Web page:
Here are the books I have read so far this summer:
Time Traveler's Wife by Audrey Niffenegger
It was most certainly not my favorite book, but I did enjoy it and if you stick with it until the end it gets pretty good towards the end. I did like the way it was written from both main characters points of view and how the author organized the whole "time traveling" sequence of events, it was well done.
The book was a bit cheesey for me though and at times I felt if they described how fantastic their sex life was one more time I was going to throw the book across the room. I understand its supposed to be sweet and you are supposed to just adore how the characters feel this magnetic pull towards each other, but sometimes it was just a bit too much and far too sappy. Overall I enjoyed it though and it was a fun summer read.
When You Are Engulfed in Flames by David Sedaris
Usually I shy away from any book that involves short stories and the like. I have an unfair prejudice against short stories. I know short stories can be great, but I just always feel that if it is such a great story, why didn't they just write a whole book about it? Why just the short story? Yes, I know this is unfair. I am sure everyone can say "Oh wait I read a really great short story once though and..." Don't cared, I am not interested. I have read short stories I liked before, but the ones I liked I always wanted to go on longer and then they just end and you have to go on to the next short story which may or may not be as good and you already liked the characters in the other story. Short stories are good for academic reasons, such as analysis of literature. In that case I see the point of reading them in order to analyze a theme, rhetoric used, writing style and annotate; anything you did in your high school or college English class basically. Despite this biast a good friend of mine recommended this book to me and encouraged me that reading a collection of essays was different than short stories. I had almost bought this book nearly 10 times and always stopped because I feared it would be like reading short stories, but I agree the essay style was different.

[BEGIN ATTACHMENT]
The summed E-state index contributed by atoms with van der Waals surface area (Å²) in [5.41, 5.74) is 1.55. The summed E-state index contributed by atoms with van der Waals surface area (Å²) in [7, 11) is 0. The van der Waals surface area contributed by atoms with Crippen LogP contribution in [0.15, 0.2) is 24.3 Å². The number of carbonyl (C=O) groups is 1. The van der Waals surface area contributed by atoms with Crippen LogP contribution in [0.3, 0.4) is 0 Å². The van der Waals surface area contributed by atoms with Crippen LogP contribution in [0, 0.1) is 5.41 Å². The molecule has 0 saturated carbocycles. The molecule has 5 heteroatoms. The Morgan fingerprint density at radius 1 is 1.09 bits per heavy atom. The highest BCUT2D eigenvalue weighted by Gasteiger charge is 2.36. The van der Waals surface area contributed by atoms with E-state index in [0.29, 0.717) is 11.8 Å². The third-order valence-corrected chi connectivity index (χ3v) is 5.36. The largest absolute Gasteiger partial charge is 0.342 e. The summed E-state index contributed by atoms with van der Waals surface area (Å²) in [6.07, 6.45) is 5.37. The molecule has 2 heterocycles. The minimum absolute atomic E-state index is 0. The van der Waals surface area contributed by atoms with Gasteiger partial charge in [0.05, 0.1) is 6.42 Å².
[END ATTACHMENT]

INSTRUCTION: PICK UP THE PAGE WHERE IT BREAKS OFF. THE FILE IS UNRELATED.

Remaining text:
David Sedaris is hilarious first of all and I enjoyed several of his little essays and very honest tellings of events in his life. Sometimes they were a bit too honest and a bit too graphic, but none the less I greatly enjoyed this book. I felt understood many of his petty complaints and loved the relationship between him and his partner, Hugh. I can't do this book justice in describing it because there really are too many hilarious parts, but if you are looking for quick read that is purely entertaining I would recommend this book.
Water for Elephants by Sara Gruen
Part of this book gave me a bit of a flash back to The Notebook movie. Every time I see that movie I immediately get infuriated with the part featuring the elderly people and wish it wasn't included in the film. I have posted about my feelings toward that film before, so I won't bore you and repeat myself, but I do wish the film was just the part featuring Rachel McAdams and Ryan Gosling. This novel had similar flash back and forth to the past and present scenario, where the elder present day character is remembering his past. I do think it was done far better than The Notebook though.
The story centers around a young veterinarian who works on a circus and the experiences (including love) he has while working in the circus during the Great Depression in the U.S. It was an enjoyable novel and a fun read. The research the author did about circus' during the time was impress and in many cases the conditions (especially the animals treatment) can be shocking. It was a fun read and a good love story.